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Rise in homophobic assualts in Northern Ireland

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  1. So, homophobic violence in Donegal is making gays feel uncomfortable and resulting in their moving out of the area. Isn’t that the intended result of homophobic and other forms terrorist attacks? Isn’t the point of these forms of intimidation to silence the larger group through the very public assault on individuals of that group? It strikes me that IF the local politicians and law enforcement officials are turning a blind eye to these acts of terror, then they are colluding with those who are doing the dirty work. Where is the public outcry? If there is none, whether at an official or grass roots level, then there is obviously some level of agreement with the situation. In that case we have a much larger problem than the homophobic assaults. We have a total failure of civic sensibility for the safety and value of gay citizens in the community. I don’t believe that we should concede to bigots but who wants to live in a community where his safety is a non-issue to his neighbors and his life and public contributions are not valued by his community?It’s time to either stand up and demand action or tuck your tail between your legs and slink off to Brighton. If one chooses the latter then they shouldn’t be surprised when nothing in Donegal changes.

  2. Sorry, I’m a little confused by the article. Are they referring to Northern Ireland or Ulster? As far as I’m aware, Donegal is in the Irish Republic and not Northern Ireland. Therefore, references to the Police Service of Northern Ireland and the legalisation of homosexuality in Northern Ireland are irrelevant (with the Republic not actually formally decriminalising until much later in 1993)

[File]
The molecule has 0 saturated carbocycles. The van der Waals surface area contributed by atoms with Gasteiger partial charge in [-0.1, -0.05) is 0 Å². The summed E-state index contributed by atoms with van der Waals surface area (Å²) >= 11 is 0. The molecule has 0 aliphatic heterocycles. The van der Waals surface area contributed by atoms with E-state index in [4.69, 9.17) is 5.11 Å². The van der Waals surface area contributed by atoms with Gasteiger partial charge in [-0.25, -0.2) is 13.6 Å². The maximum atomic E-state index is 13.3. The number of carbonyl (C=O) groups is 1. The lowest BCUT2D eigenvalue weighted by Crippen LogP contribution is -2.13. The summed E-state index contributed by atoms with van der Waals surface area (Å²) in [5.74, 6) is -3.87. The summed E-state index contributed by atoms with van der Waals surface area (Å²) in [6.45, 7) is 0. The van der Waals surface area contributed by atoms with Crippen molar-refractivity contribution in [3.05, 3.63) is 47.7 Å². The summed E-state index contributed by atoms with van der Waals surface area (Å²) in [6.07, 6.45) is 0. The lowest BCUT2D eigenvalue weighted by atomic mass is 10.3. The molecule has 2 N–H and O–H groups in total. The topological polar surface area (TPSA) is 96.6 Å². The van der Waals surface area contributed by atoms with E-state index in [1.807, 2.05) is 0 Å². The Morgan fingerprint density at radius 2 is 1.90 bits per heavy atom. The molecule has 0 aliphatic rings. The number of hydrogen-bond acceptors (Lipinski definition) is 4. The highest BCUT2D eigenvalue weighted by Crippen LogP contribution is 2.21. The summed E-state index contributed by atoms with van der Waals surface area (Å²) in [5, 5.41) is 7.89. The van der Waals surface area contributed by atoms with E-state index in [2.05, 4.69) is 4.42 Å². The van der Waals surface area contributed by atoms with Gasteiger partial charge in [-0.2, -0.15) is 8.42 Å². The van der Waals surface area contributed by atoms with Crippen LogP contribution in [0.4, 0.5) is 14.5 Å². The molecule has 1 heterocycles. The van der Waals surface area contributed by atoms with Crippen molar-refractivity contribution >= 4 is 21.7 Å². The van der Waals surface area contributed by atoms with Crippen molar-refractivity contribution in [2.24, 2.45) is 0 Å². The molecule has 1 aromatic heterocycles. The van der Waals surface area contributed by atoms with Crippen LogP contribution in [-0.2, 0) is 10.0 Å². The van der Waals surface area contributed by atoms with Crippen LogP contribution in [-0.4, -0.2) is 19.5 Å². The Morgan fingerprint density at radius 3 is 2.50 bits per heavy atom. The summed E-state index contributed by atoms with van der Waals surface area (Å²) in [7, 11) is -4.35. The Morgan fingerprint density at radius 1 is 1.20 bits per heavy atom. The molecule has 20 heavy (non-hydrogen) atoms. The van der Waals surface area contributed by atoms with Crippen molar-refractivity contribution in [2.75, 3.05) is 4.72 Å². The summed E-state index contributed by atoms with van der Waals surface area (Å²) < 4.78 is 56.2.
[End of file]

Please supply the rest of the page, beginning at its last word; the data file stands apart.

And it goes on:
3. Read the real article. Other articles commenting on this are confusing Donegal (which is in the North of Ireland) with Northern Ireland:THE deafening silence of state agencies and politicians is driving gay men out of Donegal into Derry, a spokesman for a leading gay rights organisation has claimed.Mr Sean Morrin of Derry’s Rainbow Project was speaking following a savage homophobic attack on a 20 years old Buncrana student in Derry in the early hours of Sunday morning. The man has been told he will lose the sight of one eye as a result of the assault by two men on Derry’s Clarendon Street between 3 and 4 a.m on Sunday.The young man who is a student at the North West Institute of Further and Higher Education (Derry Tech) is still recovering in Altnagelvin Hospital in Derry following the assault. Another man committed suicide last year because, according to his family, he had suffered constant harassment for his sexuality.Speaking to the Donegal News Mr Morrin said more and more young gay men were being ‘driven out of Donegal’ because of the lack of proper support services in the county. He also condemned the silence of politicians who he claims have silent for far too long on the issue of gay rights and homophobic attacks.’What is happening is that more and more people are being driven out of Donegal because there are not enough statutory services available. Politicians and others who influence society have remained far too silent on the plight of gay people. We have people who travel up to 100 miles just to find a place where they can feel normal and access support,’ he said.Mr Morrin explained the young student was walking to his home when he was attacked by two men.’The two men made it clear why they were attacking him. They punched him to the ground and and kicked him in what was a savage attack. He has been told he will lose and eye following the assault. This severity of this attack is very disturbing at time when there has been a fall in the number of such attacks in the city. The PSNI are following a definite line of inquiry,’ Mr Morrin said..

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